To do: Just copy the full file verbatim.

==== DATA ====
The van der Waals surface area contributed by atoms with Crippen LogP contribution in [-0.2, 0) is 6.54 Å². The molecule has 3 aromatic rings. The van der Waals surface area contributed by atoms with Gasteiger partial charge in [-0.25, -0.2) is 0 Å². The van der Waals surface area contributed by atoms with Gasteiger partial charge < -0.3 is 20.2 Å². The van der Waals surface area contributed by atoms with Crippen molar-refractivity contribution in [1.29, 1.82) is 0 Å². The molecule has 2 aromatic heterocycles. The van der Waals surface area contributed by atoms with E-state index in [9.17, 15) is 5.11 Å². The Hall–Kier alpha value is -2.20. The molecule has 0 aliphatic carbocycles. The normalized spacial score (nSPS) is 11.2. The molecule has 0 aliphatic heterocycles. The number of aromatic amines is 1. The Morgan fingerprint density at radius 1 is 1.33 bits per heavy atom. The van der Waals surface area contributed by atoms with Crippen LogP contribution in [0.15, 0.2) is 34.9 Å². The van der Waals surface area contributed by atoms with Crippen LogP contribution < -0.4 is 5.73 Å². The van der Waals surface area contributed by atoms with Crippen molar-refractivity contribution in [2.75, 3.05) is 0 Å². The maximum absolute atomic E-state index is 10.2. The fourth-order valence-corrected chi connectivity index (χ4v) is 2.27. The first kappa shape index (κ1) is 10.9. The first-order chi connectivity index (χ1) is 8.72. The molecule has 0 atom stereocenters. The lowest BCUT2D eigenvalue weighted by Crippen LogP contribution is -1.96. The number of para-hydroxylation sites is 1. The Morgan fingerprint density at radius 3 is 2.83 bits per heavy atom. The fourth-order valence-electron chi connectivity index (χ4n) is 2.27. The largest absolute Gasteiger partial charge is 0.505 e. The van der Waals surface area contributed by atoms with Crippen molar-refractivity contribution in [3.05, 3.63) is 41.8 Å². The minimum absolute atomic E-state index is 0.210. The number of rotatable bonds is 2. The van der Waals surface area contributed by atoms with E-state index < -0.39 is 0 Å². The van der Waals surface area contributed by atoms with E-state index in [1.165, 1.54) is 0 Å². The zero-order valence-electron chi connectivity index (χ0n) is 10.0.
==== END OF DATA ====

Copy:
The van der Waals surface area contributed by atoms with Crippen LogP contribution in [-0.2, 0) is 6.54 Å². The molecule has 3 aromatic rings. The van der Waals surface area contributed by atoms with Gasteiger partial charge in [-0.25, -0.2) is 0 Å². The van der Waals surface area contributed by atoms with Gasteiger partial charge < -0.3 is 20.2 Å². The van der Waals surface area contributed by atoms with Crippen molar-refractivity contribution in [1.29, 1.82) is 0 Å². The molecule has 2 aromatic heterocycles. The van der Waals surface area contributed by atoms with E-state index in [9.17, 15) is 5.11 Å². The Hall–Kier alpha value is -2.20. The molecule has 0 aliphatic carbocycles. The normalized spacial score (nSPS) is 11.2. The molecule has 0 aliphatic heterocycles. The number of aromatic amines is 1. The Morgan fingerprint density at radius 1 is 1.33 bits per heavy atom. The van der Waals surface area contributed by atoms with Crippen LogP contribution in [0.15, 0.2) is 34.9 Å². The van der Waals surface area contributed by atoms with Crippen LogP contribution < -0.4 is 5.73 Å². The van der Waals surface area contributed by atoms with Crippen molar-refractivity contribution in [2.75, 3.05) is 0 Å². The maximum absolute atomic E-state index is 10.2. The fourth-order valence-corrected chi connectivity index (χ4v) is 2.27. The first kappa shape index (κ1) is 10.9. The first-order chi connectivity index (χ1) is 8.72. The molecule has 0 atom stereocenters. The lowest BCUT2D eigenvalue weighted by Crippen LogP contribution is -1.96. The number of para-hydroxylation sites is 1. The Morgan fingerprint density at radius 3 is 2.83 bits per heavy atom. The fourth-order valence-electron chi connectivity index (χ4n) is 2.27. The largest absolute Gasteiger partial charge is 0.505 e. The van der Waals surface area contributed by atoms with Crippen molar-refractivity contribution in [3.05, 3.63) is 41.8 Å². The minimum absolute atomic E-state index is 0.210. The number of rotatable bonds is 2. The van der Waals surface area contributed by atoms with E-state index < -0.39 is 0 Å². The van der Waals surface area contributed by atoms with E-state index in [1.165, 1.54) is 0 Å². The zero-order valence-electron chi connectivity index (χ0n) is 10.0.